This ignorant and unfeeling person believes, I am sure, that the people are paying $58 a pair for shoes and $35 for dress shirts. Imagine the following scene taking place in any factory locker-room in the late afternoon. Two workers are preparing to leave for home.

JIM: Say, that’s a nice pair of kicks you’ve got, Jack. What’d they set you back?

JACK: Aw, I picked ’em up for fifty-eight simoleons down at the Fair. Why, I can remember before the war, I used to get the same pair of gondolas for twenty-two bucks. Things are sure out o’ line these days. Why, I was shopping the other night, and do you know what they wanted to soak me for a dress shirt? Thirty-five smackers. I told ’em where to put it, you can bet. I’m doing without until they get down to $20.

The Stupidity at the Top

For generations the capitalists have energetically spread the great myth that they are at the top because they are smarter than the masses. How smart ARE the businessmen who love to hear themselves described as “top-flight executives?” Why, they are so dumb that today there are 15,000 management consulting firms in existence in the United States – management engineers, they call themselves – who make a good living hiring themselves out to capitalists, telling them how. to run their businesses.

The Wall Street Journal had a good article recently on these business “doctors” and some of their cases. One heavy-goods manufacturer, for instance, was making 256 copies of every order received, though less than half of them were used. He was spending $85,000 a year just to hire plant guards to watch the gates, even though there was nothing to hide. He was avoiding standard size parts and paying 40 per cent extra because of this. Numerous other cases of similar waste and inefficiency and ignorance were related. And these are the idiots who own this country and run this government and control the atom bomb and hold the fate of mankind in their hands. The alternative is socialism.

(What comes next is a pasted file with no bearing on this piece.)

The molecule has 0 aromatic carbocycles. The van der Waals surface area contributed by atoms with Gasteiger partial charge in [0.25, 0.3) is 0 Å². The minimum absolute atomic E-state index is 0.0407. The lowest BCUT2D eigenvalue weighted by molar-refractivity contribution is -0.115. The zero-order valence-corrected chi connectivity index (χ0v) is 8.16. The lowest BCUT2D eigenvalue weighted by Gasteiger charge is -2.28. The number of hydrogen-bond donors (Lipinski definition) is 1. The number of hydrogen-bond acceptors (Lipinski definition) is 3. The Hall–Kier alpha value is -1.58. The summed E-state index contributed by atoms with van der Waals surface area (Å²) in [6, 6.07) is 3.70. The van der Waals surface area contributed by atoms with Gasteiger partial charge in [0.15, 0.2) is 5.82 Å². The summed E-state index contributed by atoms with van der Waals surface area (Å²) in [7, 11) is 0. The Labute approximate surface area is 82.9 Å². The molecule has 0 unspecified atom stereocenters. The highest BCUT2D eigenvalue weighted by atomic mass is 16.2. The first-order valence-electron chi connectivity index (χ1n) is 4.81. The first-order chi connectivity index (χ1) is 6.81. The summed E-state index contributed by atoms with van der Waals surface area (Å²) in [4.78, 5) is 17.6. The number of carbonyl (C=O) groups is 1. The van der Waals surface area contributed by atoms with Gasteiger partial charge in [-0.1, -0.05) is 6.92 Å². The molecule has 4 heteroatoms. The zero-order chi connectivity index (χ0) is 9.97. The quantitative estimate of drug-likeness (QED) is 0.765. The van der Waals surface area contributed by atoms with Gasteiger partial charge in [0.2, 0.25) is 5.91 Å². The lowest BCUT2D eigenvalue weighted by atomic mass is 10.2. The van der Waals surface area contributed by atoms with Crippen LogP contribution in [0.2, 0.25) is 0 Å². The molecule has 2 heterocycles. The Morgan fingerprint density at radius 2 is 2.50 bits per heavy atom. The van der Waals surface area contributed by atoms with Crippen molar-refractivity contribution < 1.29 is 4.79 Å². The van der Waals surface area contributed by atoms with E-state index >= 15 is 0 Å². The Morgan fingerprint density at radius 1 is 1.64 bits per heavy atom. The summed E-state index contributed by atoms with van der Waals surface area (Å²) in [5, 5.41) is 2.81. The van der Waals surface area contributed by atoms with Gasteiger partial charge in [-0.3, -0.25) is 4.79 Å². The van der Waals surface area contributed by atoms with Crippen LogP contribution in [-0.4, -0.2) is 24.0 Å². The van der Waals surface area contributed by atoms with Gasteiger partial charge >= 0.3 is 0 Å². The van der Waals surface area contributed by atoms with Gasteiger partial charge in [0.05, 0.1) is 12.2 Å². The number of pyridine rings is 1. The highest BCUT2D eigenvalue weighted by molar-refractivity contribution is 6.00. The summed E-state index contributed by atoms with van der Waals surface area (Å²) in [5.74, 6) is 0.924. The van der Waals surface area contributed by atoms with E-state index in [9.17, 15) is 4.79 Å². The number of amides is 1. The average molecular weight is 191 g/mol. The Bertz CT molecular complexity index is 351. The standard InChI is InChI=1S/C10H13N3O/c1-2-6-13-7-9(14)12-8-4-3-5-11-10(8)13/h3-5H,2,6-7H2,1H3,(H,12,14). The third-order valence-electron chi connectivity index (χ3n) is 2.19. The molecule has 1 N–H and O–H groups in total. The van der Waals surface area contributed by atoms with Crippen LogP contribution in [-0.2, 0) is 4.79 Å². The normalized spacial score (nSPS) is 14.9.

Economic Notes

The output of the British coal mines, Which recently changed from the old six-day week to a five-day operation, has already reached the old level despite the shorter work week ... Royal Dutch Shell is planning to invest about $26 million in new subsidiaries in Holland which will make plastics, fertilizers and synthetic materials ...

Big Business in this country has contributed over $500,000 to a new research organization, Business History Foundation, Inc., which will glorify the history and “statesmanship” of Big Business. The first project will be a study of the Standard Oil Co. of New Jersey, which, by mere chance, made a gift to the foundation to facilitate its work ...

On May 26 the Army held a closed meeting with industrial leaders at the Pentagon in Washington, to explain its new emergency mobilization plan. Some 2,500 volunteer units with a total of 300,000 men will be organized and affiliated with the Army’s reserve corps, ready for duty whenever Congress declares a national emergency. Units will be set up in telephone companies, railroads, construction firms, manufacturing plants, chemicals, petroleums, even bakeries and laundries. General Hall, of the Army’s organization and training division, said the Army wants trained manpower which could expand immediately “the existing military structure.” “National emergency” covers wars – and big strikes, too.